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Good Feet Worldwide, LLC v. Larry Schneider

August 1, 2011

GOOD FEET WORLDWIDE, LLC, PLAINTIFF,
v.
LARRY SCHNEIDER, DEFENDANT.



The opinion of the court was delivered by: Honorable Janis L. SammartinoUnited States District Judge

ORDER DENYING DEFENDANT'S MOTION TO DISMISS FOR IMPROPER VENUE, OR IN THE ALTERNATIVE, TO TRANSFER VENUE (ECF No. 6.)

On December 17, 2010, Plaintiff Good Feet Worldwide, LLC filed its complaint against Defendant Larry Schneider, asserting causes of action for trademark infringement, dilution of trademark, unfair business practices pursuant to state and federal law, breach of contract, intentional interference with contractual relations, and accounting. In response, Defendant filed the present motion to dismiss for improper venue, or in the alternative, to transfer venue. (Mot. to Dismiss, ECF No. 6.) Plaintiff opposed the motion, (Opp'n, ECF No. 8), and Defendant replied, (Reply, ECF No. 14). After consideration, the Court DENIES Defendant's motion.

LEGAL STANDARD

A defendant may raise the defense of improper venue via a motion to dismiss under Federal Rule of Civil Procedure 12(b)(3). Once a defendant challenges venue, the plaintiff bears the burden of showing that venue is proper. Piedmont Label Co. v. Sun Garden Packing Co., 598 F.2d 491, 496 (9th Cir. 1979). In determining whether venue is proper, the Court may consider facts outside the pleadings probative of the issue of venue. Argueta v. Banco Mexicano, S.A., 87 F.3d 320, 324 (9th Cir. 1996).

If the Court determines venue is improper, it may dismiss the case, or if it is in the interest of justice, the Court may transfer the case to any other district in which it could have been brought. 28 U.S.C. § 1406(a); Dist. No. 1, Pac. Coast Dist. v. Alaska, 682 F.2d 797, 799 n.3 (9th Cir. 1982). Ultimately, the decision whether to dismiss or transfer rests in the Court's sound discretion. See King v. Russell, 963 F.2d 1301, 1304--05 (9th Cir. 1992).

ANALYSIS

The ultimate question before the Court is whether venue is proper in the Southern District of California. Plaintiff asserts that venue is proper by virtue of a forum selection clause contained in a franchise agreement. (Opp'n 4.) Defendant asserts that he never entered into the agreement and cannot be bound by the forum selection clause. (Mot. to Dismiss 3--7.).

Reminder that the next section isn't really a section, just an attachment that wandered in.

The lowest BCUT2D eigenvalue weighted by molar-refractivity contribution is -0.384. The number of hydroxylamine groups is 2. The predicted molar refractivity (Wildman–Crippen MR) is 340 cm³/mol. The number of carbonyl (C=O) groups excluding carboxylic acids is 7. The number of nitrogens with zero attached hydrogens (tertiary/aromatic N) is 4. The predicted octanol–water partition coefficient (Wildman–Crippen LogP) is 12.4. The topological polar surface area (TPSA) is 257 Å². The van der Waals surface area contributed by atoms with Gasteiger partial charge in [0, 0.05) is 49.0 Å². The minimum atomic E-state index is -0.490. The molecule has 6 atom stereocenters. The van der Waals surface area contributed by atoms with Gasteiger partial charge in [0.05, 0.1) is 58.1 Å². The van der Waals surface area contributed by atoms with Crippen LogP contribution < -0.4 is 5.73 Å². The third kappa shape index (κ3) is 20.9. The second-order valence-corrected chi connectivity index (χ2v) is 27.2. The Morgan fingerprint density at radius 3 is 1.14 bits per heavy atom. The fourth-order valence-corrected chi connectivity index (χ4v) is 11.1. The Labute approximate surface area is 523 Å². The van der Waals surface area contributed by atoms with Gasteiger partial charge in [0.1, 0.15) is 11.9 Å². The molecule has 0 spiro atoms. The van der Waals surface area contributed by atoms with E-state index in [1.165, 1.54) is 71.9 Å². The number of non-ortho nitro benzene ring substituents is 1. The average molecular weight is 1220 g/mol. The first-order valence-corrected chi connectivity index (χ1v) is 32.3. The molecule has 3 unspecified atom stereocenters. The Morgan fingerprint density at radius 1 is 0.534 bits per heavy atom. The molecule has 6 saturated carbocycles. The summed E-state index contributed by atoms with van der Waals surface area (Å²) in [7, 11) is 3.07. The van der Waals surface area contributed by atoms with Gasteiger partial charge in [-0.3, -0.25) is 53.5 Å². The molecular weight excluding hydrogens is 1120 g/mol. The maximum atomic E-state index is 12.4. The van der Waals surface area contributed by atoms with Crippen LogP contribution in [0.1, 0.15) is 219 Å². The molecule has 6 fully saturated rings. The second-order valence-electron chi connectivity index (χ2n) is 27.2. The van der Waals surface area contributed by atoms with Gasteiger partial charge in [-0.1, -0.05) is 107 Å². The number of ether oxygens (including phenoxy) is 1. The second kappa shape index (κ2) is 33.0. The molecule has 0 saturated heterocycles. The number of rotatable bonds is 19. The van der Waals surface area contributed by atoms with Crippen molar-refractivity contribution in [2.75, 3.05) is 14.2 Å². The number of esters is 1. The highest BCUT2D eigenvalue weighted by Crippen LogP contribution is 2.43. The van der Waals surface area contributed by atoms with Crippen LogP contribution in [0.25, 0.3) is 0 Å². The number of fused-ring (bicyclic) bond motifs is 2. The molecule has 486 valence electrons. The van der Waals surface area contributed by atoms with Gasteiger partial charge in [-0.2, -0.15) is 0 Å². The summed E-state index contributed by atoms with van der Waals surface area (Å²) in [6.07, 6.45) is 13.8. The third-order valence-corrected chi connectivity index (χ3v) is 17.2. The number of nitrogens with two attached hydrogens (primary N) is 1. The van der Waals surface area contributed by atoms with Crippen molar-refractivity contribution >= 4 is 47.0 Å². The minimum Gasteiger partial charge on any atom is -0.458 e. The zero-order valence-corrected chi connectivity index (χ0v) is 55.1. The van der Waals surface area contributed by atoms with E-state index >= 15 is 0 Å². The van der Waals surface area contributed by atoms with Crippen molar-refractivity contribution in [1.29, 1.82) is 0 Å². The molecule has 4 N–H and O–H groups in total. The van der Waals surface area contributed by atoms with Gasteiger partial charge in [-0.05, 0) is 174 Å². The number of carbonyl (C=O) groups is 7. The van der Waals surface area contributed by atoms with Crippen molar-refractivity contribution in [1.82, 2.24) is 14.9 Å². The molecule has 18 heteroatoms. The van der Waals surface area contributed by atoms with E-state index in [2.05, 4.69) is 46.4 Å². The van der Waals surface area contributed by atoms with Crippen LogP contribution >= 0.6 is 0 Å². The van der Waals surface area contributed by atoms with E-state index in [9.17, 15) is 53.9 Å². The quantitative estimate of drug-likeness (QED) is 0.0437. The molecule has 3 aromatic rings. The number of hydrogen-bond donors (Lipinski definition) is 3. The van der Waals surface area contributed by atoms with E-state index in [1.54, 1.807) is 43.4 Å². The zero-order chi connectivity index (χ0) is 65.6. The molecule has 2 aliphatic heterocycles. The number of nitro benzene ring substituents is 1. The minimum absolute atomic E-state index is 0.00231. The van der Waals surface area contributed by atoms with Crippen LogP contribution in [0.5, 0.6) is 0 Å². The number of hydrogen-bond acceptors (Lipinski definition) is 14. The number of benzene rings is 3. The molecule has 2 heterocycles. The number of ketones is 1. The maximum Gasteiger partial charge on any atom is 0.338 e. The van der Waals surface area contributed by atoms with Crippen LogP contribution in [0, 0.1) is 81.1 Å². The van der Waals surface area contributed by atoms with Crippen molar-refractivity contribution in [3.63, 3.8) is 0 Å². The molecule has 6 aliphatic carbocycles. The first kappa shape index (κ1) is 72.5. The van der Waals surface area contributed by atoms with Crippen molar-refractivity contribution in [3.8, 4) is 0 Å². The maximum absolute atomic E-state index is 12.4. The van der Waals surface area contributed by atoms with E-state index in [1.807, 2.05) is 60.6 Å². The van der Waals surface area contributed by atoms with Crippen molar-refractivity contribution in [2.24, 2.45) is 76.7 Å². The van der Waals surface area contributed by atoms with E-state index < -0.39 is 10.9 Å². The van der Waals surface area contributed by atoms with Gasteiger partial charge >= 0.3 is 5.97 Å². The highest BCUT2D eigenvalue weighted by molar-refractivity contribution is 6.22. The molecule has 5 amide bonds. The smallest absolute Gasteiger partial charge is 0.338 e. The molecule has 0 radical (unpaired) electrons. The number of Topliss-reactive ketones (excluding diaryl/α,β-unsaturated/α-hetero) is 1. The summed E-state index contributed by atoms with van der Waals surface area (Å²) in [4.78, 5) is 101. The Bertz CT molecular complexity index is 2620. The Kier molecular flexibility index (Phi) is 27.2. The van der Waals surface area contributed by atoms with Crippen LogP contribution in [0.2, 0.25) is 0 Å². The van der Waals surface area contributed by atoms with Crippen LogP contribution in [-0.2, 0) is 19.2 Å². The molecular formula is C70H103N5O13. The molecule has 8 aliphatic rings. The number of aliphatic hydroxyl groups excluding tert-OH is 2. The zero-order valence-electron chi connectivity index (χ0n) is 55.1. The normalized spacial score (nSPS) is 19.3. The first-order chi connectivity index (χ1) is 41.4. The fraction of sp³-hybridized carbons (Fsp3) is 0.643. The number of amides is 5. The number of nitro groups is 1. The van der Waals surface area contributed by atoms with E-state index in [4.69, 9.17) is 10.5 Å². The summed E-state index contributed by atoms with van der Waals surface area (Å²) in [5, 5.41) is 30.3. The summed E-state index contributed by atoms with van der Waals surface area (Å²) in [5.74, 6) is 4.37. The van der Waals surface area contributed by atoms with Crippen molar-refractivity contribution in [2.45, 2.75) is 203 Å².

Thus, the venue question begets a contract question. If the franchise agreement binds the parties, the forum selection clause applies and venue is proper in the Southern District of California. If the franchise agreement does not ensnare Defendant, the parties agree that the action should be transferred to the Eastern District of California.*fn1 (Mot. to Dismiss 10; Opp'n 12.)

At the outset, the Court notes that Plaintiff-bearing the burden of establishing venue and by extension the existence of a binding franchise agreement-does not present the Court with a franchise agreement signed by Defendant. (See Coleman Decl., Exhibit A, ECF No. 10.) Instead, Plaintiff offers several arguments to establish the existence and enforceability of a franchise agreement between the parties. Plaintiff's arguments and the Court's analysis covers three areas:

1) the statute of frauds; 2) whether the franchise agreement required both parties' signatures; and 3) Plaintiff's standing to assert the franchise agreement.

1. Statute of Frauds

Defendant asserts that any franchise agreement is unenforceable because of the statute of frauds. The franchise agreement has a term of seven years. As a result, the contract is not valid unless it, or some note or memorandum thereof, is in writing and signed by the party against whom enforcement is sought. See Cal. Civ. Code § 1624(a)(1). Here, Plaintiff attempts to enforce the franchise agreement against Defendant, but the franchise agreement is not signed by Defendant. (Coleman Decl., Exhibit A 97, ECF No. 10.)

Plaintiff concedes that the statute of frauds applies but presents two arguments in response. First, Plaintiff argues that the franchise agreement is enforceable even if unsigned because the statute of frauds is satisfied. (Opp'n 5.) Alternatively, Plaintiff argues that Defendant is estopped from relying on a statute of frauds defense. (Opp'n 10.) The Court finds that the statute of frauds is satisfied and discusses Plaintiffs' first argument only.

Plaintiff argues that statute of frauds is satisfied because Defendant "signed documents that relate to, refer to and/or comprise important Exhibits and Addenda to the Franchise Agreement that clearly evidence his ...


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